Researchers look into how animals will react during the solar eclipse

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COLUMBIA - Researchers are getting ready for the solar eclipse on Aug. 21. Not only will they be watching the sky, but they will also be watching what's on the ground, including insects, plants and animals. 

Director of Field Operations Tim Reinbott said researchers at South Farm Research Center, including himself, are going to study how the solar eclipse affects plants that typically close up during the evening. Reinbott also said they are going to have cameras recording how chickens, fish and horses react during the eclipse. 

"We are also wondering what happens to insects and birds," Reinbott said. "We are going to have audio recorders near and in wooded areas to measure the changes in sounds."

Reinbott said in total they will have 11 cameras set up. 

"We're gonna have several cameras on plants, different types of plants, and what they're doing," Reinbott said. "We're gonna have the cameras on the chickens and the horses. We're also gonna have them on a pond. What happens during the solar eclipse on that pond if we can see the action going on."

Reinbott said they are also going to be studying the light. 

"We're also going to measure what happens to the light intensity as well as the light quality, so we can compare that to sundown to see how the eclipse and sundown correlate with one another."

He said they only have one shot to do this right. 

"Well this is a once in a lifetime opportunity, and we only have one shot at this," Reinbott said. "So, we're trying to cover all of our basis within the sciences to make sure we are going to backup what we see, and that's why we're doing this as a scientific experiment so that it can be replicated in other eclipses, you know, seven years from now."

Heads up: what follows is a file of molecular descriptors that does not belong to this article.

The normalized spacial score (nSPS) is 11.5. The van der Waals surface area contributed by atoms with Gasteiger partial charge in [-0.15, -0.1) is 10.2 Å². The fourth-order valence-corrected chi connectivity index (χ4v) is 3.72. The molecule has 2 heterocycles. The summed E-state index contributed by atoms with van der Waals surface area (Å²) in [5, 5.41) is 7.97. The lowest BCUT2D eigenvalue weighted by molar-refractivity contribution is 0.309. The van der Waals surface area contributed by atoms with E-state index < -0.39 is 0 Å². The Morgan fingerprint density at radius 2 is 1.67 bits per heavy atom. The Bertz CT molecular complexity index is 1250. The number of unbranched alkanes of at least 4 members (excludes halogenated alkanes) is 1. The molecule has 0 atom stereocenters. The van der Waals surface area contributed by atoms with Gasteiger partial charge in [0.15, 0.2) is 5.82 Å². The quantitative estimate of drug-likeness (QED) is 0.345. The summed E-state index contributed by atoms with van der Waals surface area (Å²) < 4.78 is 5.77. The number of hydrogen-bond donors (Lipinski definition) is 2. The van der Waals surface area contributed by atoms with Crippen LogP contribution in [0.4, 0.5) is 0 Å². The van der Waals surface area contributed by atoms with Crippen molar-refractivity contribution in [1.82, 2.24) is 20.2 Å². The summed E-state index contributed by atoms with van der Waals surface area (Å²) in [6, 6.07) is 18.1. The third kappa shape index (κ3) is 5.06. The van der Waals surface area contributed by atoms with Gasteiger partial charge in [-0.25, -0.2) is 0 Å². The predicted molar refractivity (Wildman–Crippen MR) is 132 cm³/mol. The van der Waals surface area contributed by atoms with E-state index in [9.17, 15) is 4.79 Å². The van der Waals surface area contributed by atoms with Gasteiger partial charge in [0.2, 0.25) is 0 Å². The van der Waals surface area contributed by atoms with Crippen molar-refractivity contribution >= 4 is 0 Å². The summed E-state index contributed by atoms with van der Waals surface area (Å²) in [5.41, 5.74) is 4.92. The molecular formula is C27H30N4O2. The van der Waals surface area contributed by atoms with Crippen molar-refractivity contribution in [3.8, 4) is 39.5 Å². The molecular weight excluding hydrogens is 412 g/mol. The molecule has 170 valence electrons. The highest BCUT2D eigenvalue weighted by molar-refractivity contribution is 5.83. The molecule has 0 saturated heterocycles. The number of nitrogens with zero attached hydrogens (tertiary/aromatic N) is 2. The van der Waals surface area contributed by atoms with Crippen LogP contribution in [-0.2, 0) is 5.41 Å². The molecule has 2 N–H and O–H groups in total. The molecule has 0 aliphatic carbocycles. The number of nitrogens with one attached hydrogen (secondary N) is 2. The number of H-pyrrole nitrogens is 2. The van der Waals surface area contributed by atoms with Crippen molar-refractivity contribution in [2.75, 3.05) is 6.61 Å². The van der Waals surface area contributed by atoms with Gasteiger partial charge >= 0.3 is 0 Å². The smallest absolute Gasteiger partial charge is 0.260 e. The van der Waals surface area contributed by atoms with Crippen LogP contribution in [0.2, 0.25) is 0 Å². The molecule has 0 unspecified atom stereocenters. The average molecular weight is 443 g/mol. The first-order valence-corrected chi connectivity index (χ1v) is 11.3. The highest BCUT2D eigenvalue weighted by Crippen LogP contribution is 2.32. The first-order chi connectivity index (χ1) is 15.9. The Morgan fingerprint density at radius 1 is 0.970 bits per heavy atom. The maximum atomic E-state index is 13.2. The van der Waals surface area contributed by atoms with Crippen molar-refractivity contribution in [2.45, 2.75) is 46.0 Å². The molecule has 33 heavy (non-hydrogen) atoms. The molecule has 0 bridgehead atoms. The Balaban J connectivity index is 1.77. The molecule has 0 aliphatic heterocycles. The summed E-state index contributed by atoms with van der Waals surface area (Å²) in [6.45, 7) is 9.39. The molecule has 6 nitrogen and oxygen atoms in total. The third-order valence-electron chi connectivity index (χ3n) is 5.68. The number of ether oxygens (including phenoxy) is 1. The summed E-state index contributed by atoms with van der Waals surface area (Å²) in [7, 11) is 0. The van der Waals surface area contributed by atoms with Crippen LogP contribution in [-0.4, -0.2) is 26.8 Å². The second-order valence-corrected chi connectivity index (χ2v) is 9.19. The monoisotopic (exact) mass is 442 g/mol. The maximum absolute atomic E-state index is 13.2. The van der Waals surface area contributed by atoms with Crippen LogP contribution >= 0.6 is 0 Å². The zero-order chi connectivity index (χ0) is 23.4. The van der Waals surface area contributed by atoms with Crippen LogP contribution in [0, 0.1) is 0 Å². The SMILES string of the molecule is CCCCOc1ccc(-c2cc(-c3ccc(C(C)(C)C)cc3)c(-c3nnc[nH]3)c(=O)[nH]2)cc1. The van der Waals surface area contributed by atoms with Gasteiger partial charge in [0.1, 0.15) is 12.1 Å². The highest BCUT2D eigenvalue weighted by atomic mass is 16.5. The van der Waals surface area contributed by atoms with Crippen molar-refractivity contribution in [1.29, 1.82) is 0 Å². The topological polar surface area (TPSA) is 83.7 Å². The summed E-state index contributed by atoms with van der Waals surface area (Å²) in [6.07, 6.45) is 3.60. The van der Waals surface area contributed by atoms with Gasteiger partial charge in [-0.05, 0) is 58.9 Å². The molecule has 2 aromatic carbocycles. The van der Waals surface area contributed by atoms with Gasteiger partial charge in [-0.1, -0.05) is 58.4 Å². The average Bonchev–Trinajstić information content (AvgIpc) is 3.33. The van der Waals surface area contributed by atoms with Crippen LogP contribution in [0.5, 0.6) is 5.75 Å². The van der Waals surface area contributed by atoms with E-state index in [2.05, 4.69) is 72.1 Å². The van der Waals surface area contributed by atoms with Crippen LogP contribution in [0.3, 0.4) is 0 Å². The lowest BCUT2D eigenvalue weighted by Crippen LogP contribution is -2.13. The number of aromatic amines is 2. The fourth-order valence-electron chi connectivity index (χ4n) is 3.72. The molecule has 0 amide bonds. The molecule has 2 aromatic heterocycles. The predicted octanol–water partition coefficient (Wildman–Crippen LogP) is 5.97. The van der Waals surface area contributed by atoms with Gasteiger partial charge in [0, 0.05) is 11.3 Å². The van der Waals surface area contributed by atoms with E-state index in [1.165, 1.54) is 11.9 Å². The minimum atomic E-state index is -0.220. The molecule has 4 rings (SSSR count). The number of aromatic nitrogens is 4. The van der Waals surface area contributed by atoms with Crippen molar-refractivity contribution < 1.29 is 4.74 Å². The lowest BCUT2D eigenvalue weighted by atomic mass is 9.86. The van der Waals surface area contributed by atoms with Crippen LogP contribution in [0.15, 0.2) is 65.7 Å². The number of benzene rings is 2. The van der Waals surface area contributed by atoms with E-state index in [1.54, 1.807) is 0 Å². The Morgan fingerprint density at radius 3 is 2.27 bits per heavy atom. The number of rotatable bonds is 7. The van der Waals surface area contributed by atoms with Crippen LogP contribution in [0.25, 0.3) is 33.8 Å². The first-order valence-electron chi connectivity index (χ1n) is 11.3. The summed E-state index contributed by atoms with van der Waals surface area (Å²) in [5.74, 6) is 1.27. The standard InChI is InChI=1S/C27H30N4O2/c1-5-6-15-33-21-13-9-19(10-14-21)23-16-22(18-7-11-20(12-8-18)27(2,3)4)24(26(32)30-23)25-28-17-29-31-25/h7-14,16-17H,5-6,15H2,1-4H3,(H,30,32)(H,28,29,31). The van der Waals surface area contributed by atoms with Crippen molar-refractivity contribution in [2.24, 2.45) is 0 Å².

He said a big challenge is they don't know what to expect. 
"And that's OK too because if the plants don't respond, if the animals don't respond that's new information also," Reinbott said.
A PHD graduate student at MU will be studying how bats react during the solar eclipse. 
"We will be setting out Anabat recorders, which are audio recording devices which record at the frequency that bats emit their echolocation calls. So it captures those, we can then download that a computer, put it up on a log graph and look at which species are making calls," Jordan Shroyer said.

Shroyer said a few researchers will also go out to different locations and do visual inspections to see if any bats will fly around during the eclipse. But he said the challenge is not getting distracted by the eclipse itself. 

"This is a once in a lifetime event," Shroyer said. "I know I'm going to be watching the eclipse. It's going to be making sure that we enjoy the eclipse while also taking the time to make sure we're participating in our study, which we should be able to do that just fine."

Shroyer said Bats actually have eyesight that's pretty equivalent to ours. 

"So, interesting enough people used to say, 'blind as a bat,' in fact people still say that, they actually have eyesight that's pretty equivalent to ours, but they also have echolocation on top of it, which allows them to maneuver pretty well," Shroyer said. 

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